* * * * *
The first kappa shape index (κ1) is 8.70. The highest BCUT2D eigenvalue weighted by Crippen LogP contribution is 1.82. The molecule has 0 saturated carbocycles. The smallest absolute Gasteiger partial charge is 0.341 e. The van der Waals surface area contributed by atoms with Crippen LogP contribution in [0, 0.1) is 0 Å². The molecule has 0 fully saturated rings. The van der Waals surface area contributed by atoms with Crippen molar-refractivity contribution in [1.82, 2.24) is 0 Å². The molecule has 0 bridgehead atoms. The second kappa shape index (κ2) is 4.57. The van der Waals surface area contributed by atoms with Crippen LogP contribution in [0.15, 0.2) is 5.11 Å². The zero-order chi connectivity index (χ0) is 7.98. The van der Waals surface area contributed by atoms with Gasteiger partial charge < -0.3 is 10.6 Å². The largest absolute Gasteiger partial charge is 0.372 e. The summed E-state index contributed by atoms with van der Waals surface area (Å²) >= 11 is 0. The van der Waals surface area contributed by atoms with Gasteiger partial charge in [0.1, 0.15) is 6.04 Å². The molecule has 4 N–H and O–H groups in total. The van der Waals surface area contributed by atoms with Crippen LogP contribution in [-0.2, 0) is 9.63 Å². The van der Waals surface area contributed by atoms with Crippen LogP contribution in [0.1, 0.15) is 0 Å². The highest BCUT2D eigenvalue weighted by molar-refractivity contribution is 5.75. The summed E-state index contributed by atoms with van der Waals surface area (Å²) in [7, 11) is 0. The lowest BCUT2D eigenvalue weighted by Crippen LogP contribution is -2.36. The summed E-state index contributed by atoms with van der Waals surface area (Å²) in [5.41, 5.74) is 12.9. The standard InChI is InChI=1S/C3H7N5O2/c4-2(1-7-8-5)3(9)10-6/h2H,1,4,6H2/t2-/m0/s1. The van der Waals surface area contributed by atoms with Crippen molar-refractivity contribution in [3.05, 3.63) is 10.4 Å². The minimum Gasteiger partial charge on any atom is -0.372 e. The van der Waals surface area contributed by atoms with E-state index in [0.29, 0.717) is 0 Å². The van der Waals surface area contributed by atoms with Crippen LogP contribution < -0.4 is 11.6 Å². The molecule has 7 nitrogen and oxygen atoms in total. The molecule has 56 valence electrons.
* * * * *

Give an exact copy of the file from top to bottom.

The first kappa shape index (κ1) is 8.70. The highest BCUT2D eigenvalue weighted by Crippen LogP contribution is 1.82. The molecule has 0 saturated carbocycles. The smallest absolute Gasteiger partial charge is 0.341 e. The van der Waals surface area contributed by atoms with Crippen LogP contribution in [0, 0.1) is 0 Å². The molecule has 0 fully saturated rings. The van der Waals surface area contributed by atoms with Crippen molar-refractivity contribution in [1.82, 2.24) is 0 Å². The molecule has 0 bridgehead atoms. The second kappa shape index (κ2) is 4.57. The van der Waals surface area contributed by atoms with Crippen LogP contribution in [0.15, 0.2) is 5.11 Å². The zero-order chi connectivity index (χ0) is 7.98. The van der Waals surface area contributed by atoms with Gasteiger partial charge < -0.3 is 10.6 Å². The largest absolute Gasteiger partial charge is 0.372 e. The summed E-state index contributed by atoms with van der Waals surface area (Å²) >= 11 is 0. The van der Waals surface area contributed by atoms with Gasteiger partial charge in [0.1, 0.15) is 6.04 Å². The molecule has 4 N–H and O–H groups in total. The van der Waals surface area contributed by atoms with Crippen LogP contribution in [-0.2, 0) is 9.63 Å². The van der Waals surface area contributed by atoms with Crippen LogP contribution in [0.1, 0.15) is 0 Å². The highest BCUT2D eigenvalue weighted by molar-refractivity contribution is 5.75. The summed E-state index contributed by atoms with van der Waals surface area (Å²) in [7, 11) is 0. The lowest BCUT2D eigenvalue weighted by Crippen LogP contribution is -2.36. The summed E-state index contributed by atoms with van der Waals surface area (Å²) in [5.41, 5.74) is 12.9. The standard InChI is InChI=1S/C3H7N5O2/c4-2(1-7-8-5)3(9)10-6/h2H,1,4,6H2/t2-/m0/s1. The van der Waals surface area contributed by atoms with Crippen molar-refractivity contribution in [3.05, 3.63) is 10.4 Å². The minimum Gasteiger partial charge on any atom is -0.372 e. The van der Waals surface area contributed by atoms with E-state index in [0.29, 0.717) is 0 Å². The van der Waals surface area contributed by atoms with Crippen LogP contribution < -0.4 is 11.6 Å². The molecule has 7 nitrogen and oxygen atoms in total. The molecule has 56 valence electrons.